‘Cloud Pibroch’ by James McGonigal
-Reviewed by Afric McGlinchey–
Poetry is a matter of personal taste, of course. This pamphlet, McGonigal’s third, appeals to me because the images are particularly distinctive, although sometimes they are so striking as to be distracting. But where others might lapse into lyricism rather than substance, McGonigal’s magical and surprising imagery has an assuredness which does hold up under scrutiny. In ‘This was the Year of Waking Up’ he writes: ‘I felt rooted like a tree at first/but soon caught the trick of moving with the wind.’ This captures the essence of his style: poems of depth, carried lightly. There is an appreciation of the slightest moments: ‘Even a stray glance has its lifetime now/as we synchronise bodies like dancers/back to back.’ Ostensibly unconnected titles provoke the reader to seek further meaning. For example, a beautiful little poem opens with: ‘How could we have held clouds in both hands/and wrung them out like dishcloths? Our children/woke with snowflakes on their brows.’ This poem is titled ‘Release of Prisoners’. The reader senses a new consciousness in the poet: ‘voices just outside the tent/have sung us wide awake.’
The chapbook is dedicated to McGonigal’s father, whose presence is sensed obliquely in many poems: ‘his skull resonated with epochs of snow’ (Fathers and Sons); ‘The day the fever turned a Mondrian shade of blue – /I thought they were selling the air above me;’ ‘sorry earth that was crushed and torn’ (Time of Fever). While his father is not mentioned directly, there is a low-key mourning that hums just below these lines.
Language is a motif, appearing frequently in one form or another: in ‘water vowels’ (‘Anniversary’); in ‘a sign language of teeth and tongue…a cursive script of drool’ (At Mutehill Farm); in the ‘blarney’ of light: ‘uttering whole fields…articulating every thorn upon the bough’ (First Light); and in writing: ‘the wind puffed some words from its script’ (Hesitant start); ‘the wooden staircase spirals to a loft where texts/are still composed:/their bed a desk where love is written and re-reread.’ (Low Country and Western).
Sound (or the lack of it) also forms a subtle backdrop: ‘listening for the voice of water (The African Sun); ‘silence: its throat open as a cloud’ (the Elgin Marvels); ‘a shuttle clacked for hours in the loom of his throat’ (Fathers and Sons); ‘the bees would play their old-time tune/with wing beat, fore-feet, the nectar jazz.’ (First Light). ‘What noise did it make, how like a river’s breath,/how different from the rain’s persistent questioning?/No, I don’t think we heard.’ ‘Not a bird to be heard among riverbank leaves…./So whistle your own bird-thrapple tune to the air.’ (Soundings.)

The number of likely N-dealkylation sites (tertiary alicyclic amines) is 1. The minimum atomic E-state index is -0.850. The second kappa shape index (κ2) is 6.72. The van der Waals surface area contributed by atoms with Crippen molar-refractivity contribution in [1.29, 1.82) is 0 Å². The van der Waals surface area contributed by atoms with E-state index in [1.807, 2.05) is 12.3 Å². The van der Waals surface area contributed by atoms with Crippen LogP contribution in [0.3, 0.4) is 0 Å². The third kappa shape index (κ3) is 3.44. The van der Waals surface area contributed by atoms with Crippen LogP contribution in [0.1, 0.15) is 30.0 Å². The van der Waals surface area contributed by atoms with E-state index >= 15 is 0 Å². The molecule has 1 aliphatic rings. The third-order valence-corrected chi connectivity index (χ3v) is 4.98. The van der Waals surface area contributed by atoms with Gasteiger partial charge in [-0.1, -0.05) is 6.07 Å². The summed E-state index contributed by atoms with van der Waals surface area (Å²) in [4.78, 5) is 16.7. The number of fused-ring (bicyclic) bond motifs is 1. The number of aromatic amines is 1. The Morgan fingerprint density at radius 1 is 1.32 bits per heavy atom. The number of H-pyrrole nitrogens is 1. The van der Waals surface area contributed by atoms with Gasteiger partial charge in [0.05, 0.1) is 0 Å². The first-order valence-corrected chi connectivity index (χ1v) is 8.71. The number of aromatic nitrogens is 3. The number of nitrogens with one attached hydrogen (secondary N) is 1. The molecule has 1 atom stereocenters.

Essentially, there is a lightness in this collection, with recurrent images of clouds, wind, moving water, leaves on trees – things of an ephemeral nature.
Throughout, clouds continue their persistent presence: ‘clouds rushed along the sky’s corridor’; (Last Thing) ‘a gambol of clouds re-passing trees and so forth’(Season of Frost); ‘Evening of the end of clouds’ (Appearances) ‘clouds swinging bucketfuls of rain’, (Sleepwalking); ‘clouds across the moon/were fingers tapping a drum.’ (The Prize). They are the epitome of the transitory, yet an endless presence in the landscape of the poet’s life. A strong undercurrent of nature is felt, not only clouds and wind but rivers and trees, fish and deer, frogs and bees too, and it is these things which enable the poet to keep his bearings, to remain rooted.
Some poems are a kind of anthem for émigrés: ‘I was watching pinball moves of ants across porch timbers/and thinking how in all their syncopated searchings out and/overturnings they left scent trails for the brothers to follow (New World). There is also a sense that all of us are exiles, in time if not in space: ‘In the dust were prints of every soul who’d walked/between grassy banks, driving a herd of hurts/down to the sea.’ (Migrant).
While there are intimations of something altogether darker (‘Can I return to the main point of this illness,/ the immediate wound, after some attempts/to stop its tongue of blood?’ (Release of Prisoners) ) on the whole, the direction of McGonigal’s latest collection is contrary to today’s cult of the sensationalising of dramatic subjects. It is in his nuances, underneath the tranquillity of his voice, that the more long-term impact is felt: ‘starlight must have blessed the skin/and broken it’; (Release of Prisoners); ‘Soon I wore the part like horse skin/visible only when bleeding or pestered by flies.’ (Understudy).
These poems pay attention – not only to the nuances of language, but of life. McGonigal focuses on the beauty of strangeness with his surreal and delicate images. His is a world of the natural, with small human touches added, while the subtle charge of occasional stings adds a piquancy to an otherwise pastoral collection.
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